Everyone should download and read the bipartisan “Senate Armed Services Committee Inquiry into the Treatment of Detainees in U.S. Custody.“ WAIT! BEFORE YOU HIT THE BACKPAGE BUTTON AND GO BACK TO THAT ASIAN PORN… it’s only nineteen pages, and there really is a lot of amazing stuff.
The report demolishes the Jack Bauer argument, which holds that in the War on Terror, the bad guys are very, very bad, and the only way we can beat them is to go over to the dark side.
Former Navy General Counsel Alberto Mora testified to the Senate Armed Services Committee in June 2008 that “there are serving U.S. flag-rank officers who maintain that the first and second identifiable causes of U.S. combat deaths in Iraq – as judged by their effectiveness in recruiting insurgent fighters into combat – are, respectively the symbols of Abu Ghraib and Guantanamo.”
And the military knew the administration was handing them a bill of goods:
The Air Force cited “serious concerns regarding the legality of many of the proposed techniques” and stated that “techniques described may be subject to challenge as failing to meet the requirements outlined in the military order to treat detainees humanely…” The Air Force also called for an in depth legal review of the request.
The Chief of the Army’s International and Operational Law Division wrote that techniques like stress positions, deprivation of light and auditory stimuli, and use of phobias to induce stress “crosses the line of ‘humane’ treatment,” would “likely be considered maltreatment” under the UCMJ, and “may violate the torture statute.” The Army labeled GTMO’s request “legally insufficient” and called for additional review.
The Navy recommended a “more detailed interagency legal and policy review” of the request. And the Marine Corps expressed strong reservations, stating that several techniques in the request “arguably violate federal law, and would expose our service members to possible prosecution.” The Marine Corps also said the request was not “legally sufficient,” and like the other services, called for “a more thorough legal and policy review.”
But the administration ignored or overruled all these concerns in their zeal to redefine torture to a point where the word became legally meaningless.
The bipartisan report shows that the crimes at Abu Ghraib and Guantanamo were not perpetrated by a small group of renegade soldiers, as the Bush administration has claimed again and again. Rather, the soldiers who were court-martialed and took the fall were following orders that came from straight down the chain of command from the White House.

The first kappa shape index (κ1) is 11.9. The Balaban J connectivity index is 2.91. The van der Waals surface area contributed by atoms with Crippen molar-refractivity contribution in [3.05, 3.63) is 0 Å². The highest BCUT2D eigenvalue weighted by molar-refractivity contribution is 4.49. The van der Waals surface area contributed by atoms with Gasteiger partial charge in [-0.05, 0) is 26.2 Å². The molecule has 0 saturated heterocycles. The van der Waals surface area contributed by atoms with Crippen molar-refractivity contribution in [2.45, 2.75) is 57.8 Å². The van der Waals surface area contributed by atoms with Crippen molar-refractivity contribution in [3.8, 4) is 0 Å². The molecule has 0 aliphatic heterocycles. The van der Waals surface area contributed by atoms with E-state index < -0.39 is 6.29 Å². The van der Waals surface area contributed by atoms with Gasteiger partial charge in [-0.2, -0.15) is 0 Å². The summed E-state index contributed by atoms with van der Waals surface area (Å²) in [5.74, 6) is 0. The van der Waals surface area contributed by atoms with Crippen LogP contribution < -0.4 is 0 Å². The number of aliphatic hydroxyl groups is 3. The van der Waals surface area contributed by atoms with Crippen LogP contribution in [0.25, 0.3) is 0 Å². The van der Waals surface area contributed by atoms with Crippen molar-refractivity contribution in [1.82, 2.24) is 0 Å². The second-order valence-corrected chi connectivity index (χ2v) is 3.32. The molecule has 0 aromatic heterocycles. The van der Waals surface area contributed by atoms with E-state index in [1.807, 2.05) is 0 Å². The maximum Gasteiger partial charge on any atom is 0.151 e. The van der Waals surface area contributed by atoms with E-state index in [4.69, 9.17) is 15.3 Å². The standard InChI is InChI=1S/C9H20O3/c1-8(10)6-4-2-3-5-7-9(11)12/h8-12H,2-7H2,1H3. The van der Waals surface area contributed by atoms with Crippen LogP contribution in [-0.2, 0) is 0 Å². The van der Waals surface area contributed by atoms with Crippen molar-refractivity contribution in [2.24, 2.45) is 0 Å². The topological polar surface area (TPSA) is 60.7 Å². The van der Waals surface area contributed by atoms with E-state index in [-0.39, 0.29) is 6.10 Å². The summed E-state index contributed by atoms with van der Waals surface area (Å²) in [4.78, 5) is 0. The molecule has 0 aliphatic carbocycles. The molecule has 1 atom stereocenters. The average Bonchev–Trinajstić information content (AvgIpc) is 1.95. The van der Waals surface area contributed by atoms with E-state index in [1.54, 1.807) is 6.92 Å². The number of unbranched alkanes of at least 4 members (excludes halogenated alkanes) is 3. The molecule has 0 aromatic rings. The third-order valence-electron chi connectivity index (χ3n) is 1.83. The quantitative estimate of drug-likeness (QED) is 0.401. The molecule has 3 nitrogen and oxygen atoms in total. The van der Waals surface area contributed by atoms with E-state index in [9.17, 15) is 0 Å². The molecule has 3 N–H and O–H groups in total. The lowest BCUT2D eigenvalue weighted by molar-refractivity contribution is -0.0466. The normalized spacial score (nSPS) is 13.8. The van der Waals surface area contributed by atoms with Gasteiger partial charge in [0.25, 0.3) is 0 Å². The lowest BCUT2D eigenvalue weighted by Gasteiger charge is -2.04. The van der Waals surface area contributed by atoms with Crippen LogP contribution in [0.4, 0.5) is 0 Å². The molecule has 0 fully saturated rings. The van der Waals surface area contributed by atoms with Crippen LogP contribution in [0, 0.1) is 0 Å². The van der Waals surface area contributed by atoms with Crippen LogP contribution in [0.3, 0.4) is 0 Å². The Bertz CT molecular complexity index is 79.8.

The abuse of detainees in U.S. custody cannot simply be attributed to the actions of “a few bad apples” acting on their own. The fact is that senior officials in the United States government solicited information on how to use aggressive techniques, redefined the law to create the appearance of their legality, and authorized their use against detainees. Those efforts damaged our ability to collect accurate intelligence that could save lives, strengthened the hand of our enemies, and compromised our moral authority.
The full report was approved in a unanimous voice vote by 17 of the panel’s 25 members. The panel consists of 13 Democrats and 12 Republicans
Notable heroes appear, people that made the kind of gutsy, principled stands that you see a lot in movies and not enough in real life.
Between mid-December 2002 and mid-January 2003, Navy General Counsel Alberto Mora spoke with the DoD General Counsel three times to express his concerns about interrogation techniques at GTMO, at one point telling Mr. Haynes that he thought techniques that had been authorized by the Secretary of Defense “could rise to the level of torture.” On January 15, 2003, having received no word that the Secretary’s authority would be withdrawn, Mr. Mora went so far as to deliver a draft memo to Mr. Haynes’s office memorializing his legal concerns about the techniques. In a subsequent phone call, Mr. Mora told Mr. Haynes he would sign his memo later that day unless he heard definitively that the use of the techniques was suspended. In a meeting that same day, Mr. Haynes told Mr. Mora that the Secretary would rescind the techniques. Secretary Rumsfeld signed a memo rescinding authority for the techniques on January 15, 2003.
In September 2008 testimony before the Senate Armed Services Committee, Colonel Steven Kleinman, an Air Force Reservist who was a member of the interrogation support team sent by JPRA to the Special Mission Unit Task Force in Iraq, described abusive interrogations he witnessed, and intervened to stop, during that trip.
It’s gripping stuff.
This administration, and by extension, our country, have been and still are committing war crimes. At the end of World War II, we executed German and Japanese soldiers that used these techniques on American POWs. And just last Sunday, in a U.S detention facility in Baghdad, a 25 year-old detainee died. Official cause of death: heart attack.
So, I’m glad that dude chunked his size tens at President Bush, because he’s a war criminal, and I’m incredibly angry that he’s going to get away with it. The shoe volley is as bad as it’s going to get for Bush, Cheney, Rumsfeld, and the rest of them.
I realize this isn’t the kind of post people probably come here to see. It’s just nineteen pages, people. Just download it and read it, and in the next post, I promise I’ll tell about the time David Yow poured Maker’s Mark on his penis, lit it on fire, and used it to light one of Mike Patton’s farts. We cool now? A’ight, then.